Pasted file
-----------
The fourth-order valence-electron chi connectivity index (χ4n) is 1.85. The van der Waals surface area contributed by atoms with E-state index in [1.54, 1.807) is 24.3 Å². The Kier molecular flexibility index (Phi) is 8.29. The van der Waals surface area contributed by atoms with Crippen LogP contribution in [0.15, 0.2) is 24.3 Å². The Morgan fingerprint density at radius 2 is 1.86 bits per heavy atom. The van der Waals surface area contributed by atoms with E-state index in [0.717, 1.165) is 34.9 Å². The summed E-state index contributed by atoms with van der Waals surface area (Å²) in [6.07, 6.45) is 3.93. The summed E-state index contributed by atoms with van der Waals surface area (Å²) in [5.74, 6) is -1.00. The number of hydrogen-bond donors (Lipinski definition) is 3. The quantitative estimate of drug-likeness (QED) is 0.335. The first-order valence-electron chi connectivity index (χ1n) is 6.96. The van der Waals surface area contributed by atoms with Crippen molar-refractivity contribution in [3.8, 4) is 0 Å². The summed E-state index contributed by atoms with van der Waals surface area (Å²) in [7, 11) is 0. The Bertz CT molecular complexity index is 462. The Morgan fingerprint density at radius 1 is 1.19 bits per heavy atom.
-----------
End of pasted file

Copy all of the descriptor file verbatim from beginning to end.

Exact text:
The fourth-order valence-electron chi connectivity index (χ4n) is 1.85. The van der Waals surface area contributed by atoms with E-state index in [1.54, 1.807) is 24.3 Å². The Kier molecular flexibility index (Phi) is 8.29. The van der Waals surface area contributed by atoms with Crippen LogP contribution in [0.15, 0.2) is 24.3 Å². The Morgan fingerprint density at radius 2 is 1.86 bits per heavy atom. The van der Waals surface area contributed by atoms with E-state index in [0.717, 1.165) is 34.9 Å². The summed E-state index contributed by atoms with van der Waals surface area (Å²) in [6.07, 6.45) is 3.93. The summed E-state index contributed by atoms with van der Waals surface area (Å²) in [5.74, 6) is -1.00. The number of hydrogen-bond donors (Lipinski definition) is 3. The quantitative estimate of drug-likeness (QED) is 0.335. The first-order valence-electron chi connectivity index (χ1n) is 6.96. The van der Waals surface area contributed by atoms with Crippen molar-refractivity contribution in [3.8, 4) is 0 Å². The summed E-state index contributed by atoms with van der Waals surface area (Å²) in [7, 11) is 0. The Bertz CT molecular complexity index is 462. The Morgan fingerprint density at radius 1 is 1.19 bits per heavy atom.